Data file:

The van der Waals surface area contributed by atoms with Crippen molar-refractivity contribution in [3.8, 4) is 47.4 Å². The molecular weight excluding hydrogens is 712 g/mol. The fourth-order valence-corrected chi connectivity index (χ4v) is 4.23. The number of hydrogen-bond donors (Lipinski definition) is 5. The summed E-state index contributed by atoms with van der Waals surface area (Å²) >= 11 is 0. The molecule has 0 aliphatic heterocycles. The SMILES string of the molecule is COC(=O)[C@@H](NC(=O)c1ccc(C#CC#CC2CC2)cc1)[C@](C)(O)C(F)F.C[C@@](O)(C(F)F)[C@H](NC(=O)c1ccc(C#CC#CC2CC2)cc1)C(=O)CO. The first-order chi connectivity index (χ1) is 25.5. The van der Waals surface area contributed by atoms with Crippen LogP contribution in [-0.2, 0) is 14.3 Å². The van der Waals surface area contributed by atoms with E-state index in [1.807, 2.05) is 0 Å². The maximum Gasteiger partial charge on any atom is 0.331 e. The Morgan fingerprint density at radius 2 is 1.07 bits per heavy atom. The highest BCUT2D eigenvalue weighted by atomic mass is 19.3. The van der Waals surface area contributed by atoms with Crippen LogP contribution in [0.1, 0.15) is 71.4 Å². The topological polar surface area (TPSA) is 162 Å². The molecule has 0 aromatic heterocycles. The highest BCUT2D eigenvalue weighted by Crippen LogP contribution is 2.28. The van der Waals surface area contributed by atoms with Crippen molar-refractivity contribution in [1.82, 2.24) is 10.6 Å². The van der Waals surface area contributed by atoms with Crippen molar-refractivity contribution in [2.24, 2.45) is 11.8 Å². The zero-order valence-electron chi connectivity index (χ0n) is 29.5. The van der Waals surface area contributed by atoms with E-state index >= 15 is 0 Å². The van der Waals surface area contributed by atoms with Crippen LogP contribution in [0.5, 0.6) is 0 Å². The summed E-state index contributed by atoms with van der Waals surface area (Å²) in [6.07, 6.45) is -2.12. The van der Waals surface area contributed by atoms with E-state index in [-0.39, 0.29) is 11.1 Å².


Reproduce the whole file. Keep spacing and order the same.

The van der Waals surface area contributed by atoms with Crippen molar-refractivity contribution in [3.8, 4) is 47.4 Å². The molecular weight excluding hydrogens is 712 g/mol. The fourth-order valence-corrected chi connectivity index (χ4v) is 4.23. The number of hydrogen-bond donors (Lipinski definition) is 5. The summed E-state index contributed by atoms with van der Waals surface area (Å²) >= 11 is 0. The molecule has 0 aliphatic heterocycles. The SMILES string of the molecule is COC(=O)[C@@H](NC(=O)c1ccc(C#CC#CC2CC2)cc1)[C@](C)(O)C(F)F.C[C@@](O)(C(F)F)[C@H](NC(=O)c1ccc(C#CC#CC2CC2)cc1)C(=O)CO. The first-order chi connectivity index (χ1) is 25.5. The van der Waals surface area contributed by atoms with Crippen LogP contribution in [-0.2, 0) is 14.3 Å². The van der Waals surface area contributed by atoms with E-state index in [1.807, 2.05) is 0 Å². The maximum Gasteiger partial charge on any atom is 0.331 e. The Morgan fingerprint density at radius 2 is 1.07 bits per heavy atom. The highest BCUT2D eigenvalue weighted by atomic mass is 19.3. The van der Waals surface area contributed by atoms with Crippen LogP contribution in [0.1, 0.15) is 71.4 Å². The topological polar surface area (TPSA) is 162 Å². The molecule has 0 aromatic heterocycles. The highest BCUT2D eigenvalue weighted by Crippen LogP contribution is 2.28. The van der Waals surface area contributed by atoms with Crippen molar-refractivity contribution in [1.82, 2.24) is 10.6 Å². The van der Waals surface area contributed by atoms with Crippen molar-refractivity contribution in [2.24, 2.45) is 11.8 Å². The zero-order valence-electron chi connectivity index (χ0n) is 29.5. The van der Waals surface area contributed by atoms with E-state index >= 15 is 0 Å². The van der Waals surface area contributed by atoms with Crippen LogP contribution in [0.5, 0.6) is 0 Å². The summed E-state index contributed by atoms with van der Waals surface area (Å²) in [6.07, 6.45) is -2.12. The van der Waals surface area contributed by atoms with E-state index in [-0.39, 0.29) is 11.1 Å².